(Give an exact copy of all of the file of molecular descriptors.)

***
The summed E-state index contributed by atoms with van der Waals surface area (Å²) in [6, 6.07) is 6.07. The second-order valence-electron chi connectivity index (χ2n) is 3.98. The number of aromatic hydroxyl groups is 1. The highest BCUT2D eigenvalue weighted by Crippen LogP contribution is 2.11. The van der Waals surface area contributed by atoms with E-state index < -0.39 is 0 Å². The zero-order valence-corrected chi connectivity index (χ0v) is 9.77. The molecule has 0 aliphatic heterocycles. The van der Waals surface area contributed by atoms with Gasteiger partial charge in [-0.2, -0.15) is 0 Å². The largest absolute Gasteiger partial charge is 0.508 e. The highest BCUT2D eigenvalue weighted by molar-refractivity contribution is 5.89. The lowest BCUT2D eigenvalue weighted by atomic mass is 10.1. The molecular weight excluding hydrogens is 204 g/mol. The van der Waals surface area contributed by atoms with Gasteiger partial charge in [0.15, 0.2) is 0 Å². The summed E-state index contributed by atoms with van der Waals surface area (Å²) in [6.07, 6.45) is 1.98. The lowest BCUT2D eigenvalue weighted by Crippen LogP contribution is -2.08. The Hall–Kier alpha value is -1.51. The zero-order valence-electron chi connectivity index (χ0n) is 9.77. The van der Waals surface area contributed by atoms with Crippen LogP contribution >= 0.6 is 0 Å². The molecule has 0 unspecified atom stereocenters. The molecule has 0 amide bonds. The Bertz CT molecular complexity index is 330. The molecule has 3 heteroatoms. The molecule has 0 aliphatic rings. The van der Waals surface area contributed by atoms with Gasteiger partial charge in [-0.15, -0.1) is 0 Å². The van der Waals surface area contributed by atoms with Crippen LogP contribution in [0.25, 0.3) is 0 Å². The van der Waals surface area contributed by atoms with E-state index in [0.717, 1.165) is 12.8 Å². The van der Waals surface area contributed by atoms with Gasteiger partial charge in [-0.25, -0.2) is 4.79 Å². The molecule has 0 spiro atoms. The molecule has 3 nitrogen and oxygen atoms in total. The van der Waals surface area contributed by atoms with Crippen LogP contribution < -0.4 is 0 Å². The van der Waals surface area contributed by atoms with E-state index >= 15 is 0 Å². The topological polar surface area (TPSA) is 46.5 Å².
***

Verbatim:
The summed E-state index contributed by atoms with van der Waals surface area (Å²) in [6, 6.07) is 6.07. The second-order valence-electron chi connectivity index (χ2n) is 3.98. The number of aromatic hydroxyl groups is 1. The highest BCUT2D eigenvalue weighted by Crippen LogP contribution is 2.11. The van der Waals surface area contributed by atoms with E-state index < -0.39 is 0 Å². The zero-order valence-corrected chi connectivity index (χ0v) is 9.77. The molecule has 0 aliphatic heterocycles. The van der Waals surface area contributed by atoms with Gasteiger partial charge in [-0.2, -0.15) is 0 Å². The largest absolute Gasteiger partial charge is 0.508 e. The highest BCUT2D eigenvalue weighted by molar-refractivity contribution is 5.89. The lowest BCUT2D eigenvalue weighted by atomic mass is 10.1. The molecular weight excluding hydrogens is 204 g/mol. The van der Waals surface area contributed by atoms with Gasteiger partial charge in [0.15, 0.2) is 0 Å². The summed E-state index contributed by atoms with van der Waals surface area (Å²) in [6.07, 6.45) is 1.98. The lowest BCUT2D eigenvalue weighted by Crippen LogP contribution is -2.08. The Hall–Kier alpha value is -1.51. The zero-order valence-electron chi connectivity index (χ0n) is 9.77. The van der Waals surface area contributed by atoms with Crippen LogP contribution >= 0.6 is 0 Å². The molecule has 0 unspecified atom stereocenters. The molecule has 0 amide bonds. The Bertz CT molecular complexity index is 330. The molecule has 3 heteroatoms. The molecule has 0 aliphatic rings. The van der Waals surface area contributed by atoms with Gasteiger partial charge in [-0.15, -0.1) is 0 Å². The van der Waals surface area contributed by atoms with Crippen LogP contribution in [0.25, 0.3) is 0 Å². The van der Waals surface area contributed by atoms with E-state index in [0.717, 1.165) is 12.8 Å². The van der Waals surface area contributed by atoms with Gasteiger partial charge in [-0.25, -0.2) is 4.79 Å². The molecule has 0 spiro atoms. The molecule has 3 nitrogen and oxygen atoms in total. The van der Waals surface area contributed by atoms with Crippen LogP contribution < -0.4 is 0 Å². The van der Waals surface area contributed by atoms with E-state index >= 15 is 0 Å². The topological polar surface area (TPSA) is 46.5 Å².